Posted by on Úno 11, 2019 in Zahranicne | 0 comments

Reddit Users Rally Against Chinese Censorship After $300 Million Funding Round

Reddit Users Rally Against Chinese Censorship After $300 Million Funding Round

As news that Chinese company Tencent will invest $150 million in Reddit ricocheted across the popular aggregation website, Redditors expressed fears about censorship — and shared a lot of Winnie the Pooh and Tiananmen Square pictures.

The deal with Tencent, a holding company which specializes in technology, is reportedly part of Reddit’s plan to raise $300 million to support the company’s operations, according to a report released Tuesday by TechCrunch. Reddit, which boasts 330 million active users and bills itself as the “Front Page of the Internet,” is inaccessible in China.

Update: Reddit confirmed the deal Monday morning, saying that it raised $300 million in a funding round led by Tencent and joined by several of the site’s existing investors. The deal gives Reddit a market valuation of $3 billion. The company did not offer further comment about the funding round.

Most of the backlash has been in the form of a number of posts to one of the site’s most popular groups, r/pics, which has over 20 million subscribers. Redditors have written that they feared the site, which is famously a bastion of free speech (with some exceptions) and the home of many niche communities, could end up facing censorship as is seen in China. There, the government blocks references to the bloody 1989 massacre in the Beijing square, as well as images that are more subtly subversive, such as the iconic and lovable Disney bear.

Since the deal was first reported five days ago, numerous Reddit users posted threads and memes criticizing the investment, arguing that it would cause Reddit to clamp down on freedom of expression outside of China. One post, which included the iconic image of a single man stopping a tank in Tiananmen Square, was by far the most popular post of the week and “up-voted” more than 200,000 times.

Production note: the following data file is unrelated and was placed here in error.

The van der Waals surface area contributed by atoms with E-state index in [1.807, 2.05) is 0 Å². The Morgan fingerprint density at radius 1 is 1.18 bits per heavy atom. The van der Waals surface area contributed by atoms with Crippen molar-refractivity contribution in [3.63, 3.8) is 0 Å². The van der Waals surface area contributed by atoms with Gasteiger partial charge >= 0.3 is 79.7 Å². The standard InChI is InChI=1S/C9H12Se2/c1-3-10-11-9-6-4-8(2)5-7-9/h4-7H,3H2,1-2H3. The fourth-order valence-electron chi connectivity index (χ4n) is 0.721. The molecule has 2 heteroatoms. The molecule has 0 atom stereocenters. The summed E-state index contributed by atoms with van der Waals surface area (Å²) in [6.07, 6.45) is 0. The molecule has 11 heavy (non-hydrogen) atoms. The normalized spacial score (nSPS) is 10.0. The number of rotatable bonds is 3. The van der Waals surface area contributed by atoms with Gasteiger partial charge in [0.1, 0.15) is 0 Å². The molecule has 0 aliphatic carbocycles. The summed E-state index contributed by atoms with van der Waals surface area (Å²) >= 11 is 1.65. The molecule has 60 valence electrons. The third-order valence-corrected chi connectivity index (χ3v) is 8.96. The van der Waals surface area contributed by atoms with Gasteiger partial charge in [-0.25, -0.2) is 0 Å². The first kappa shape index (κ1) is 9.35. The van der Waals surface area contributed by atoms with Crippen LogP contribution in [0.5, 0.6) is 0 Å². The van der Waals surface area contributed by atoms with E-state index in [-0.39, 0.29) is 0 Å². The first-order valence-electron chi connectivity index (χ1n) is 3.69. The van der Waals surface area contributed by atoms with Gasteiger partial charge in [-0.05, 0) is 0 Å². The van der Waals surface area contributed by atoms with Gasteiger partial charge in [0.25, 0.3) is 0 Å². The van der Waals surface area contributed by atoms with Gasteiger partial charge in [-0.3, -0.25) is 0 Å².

Some Reddit users posted Winnie the Pooh as an example of how arbitrary Chinese censors could be.

Winnie the Pooh has been an outlaw in China since 2017. The Chinese government appeared to tire of Chinese social media sharing an image of the cartoon bear walking with Tigger compared to a photo of Xi Jinping and President Barack Obama.

“Reddit is now funded by Chinese investors, so let’s remember that President Xi Jinping is so insecure in a meme that he banned Winnie the Pooh nationwide,” wrote Redditor kproxurworld.

Reddit is now funded by Chinese investors, so let’s remember that President Xi Jinping is so insecure in a meme that he banned Winnie the Pooh nationwide. from r/pics

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Others also posted the iconic image of a man standing in front of a tank in Tiananmen Square.

“Given that reddit just took a $150 million investment from a Chinese censorship powerhouse, I thought it would be nice to post this picture of ‘Tank Man’ at Tienanmen [sic] Square before our new glorious overlords decide we cannot post it anymore,” wrote user FreeSpeechWarrior.

Given that reddit just took a $150 million investment from a Chinese censorship powerhouse, I thought it would be nice to post this picture of “Tank Man” at Tienanmen Square before our new glorious overlords decide we cannot post it anymore. from r/pics

//embed.redditmedia.com/widgets/platform.js

However, other users pointed out that Reddit is huge, and a $150 million purchase is not a controlling share in the company, which was valued at $2.7 billion at the time of the sale, according to Tech Crunch.

“A lot of people seem to think it’s a majority buy out for some reason,” wrote user Lunariel.

China has previously been very willing to censor western companies for referencing Winnie the Pooh. Last year, the country blocked HBO’s website after a segment of an episode of Last Week Tonight with John Oliver mocked China’s ban on Winnie the Pooh and censorship in the country overall.

Chinese censors’ aversion to Winnie has also been blamed for the embargo of the live-action Winnie the Pooh film Christopher Robin last summer, although it might have been just a regular victim of China’s cap on foreign films. China only allows in about 40 foreign films annually.

Original Article

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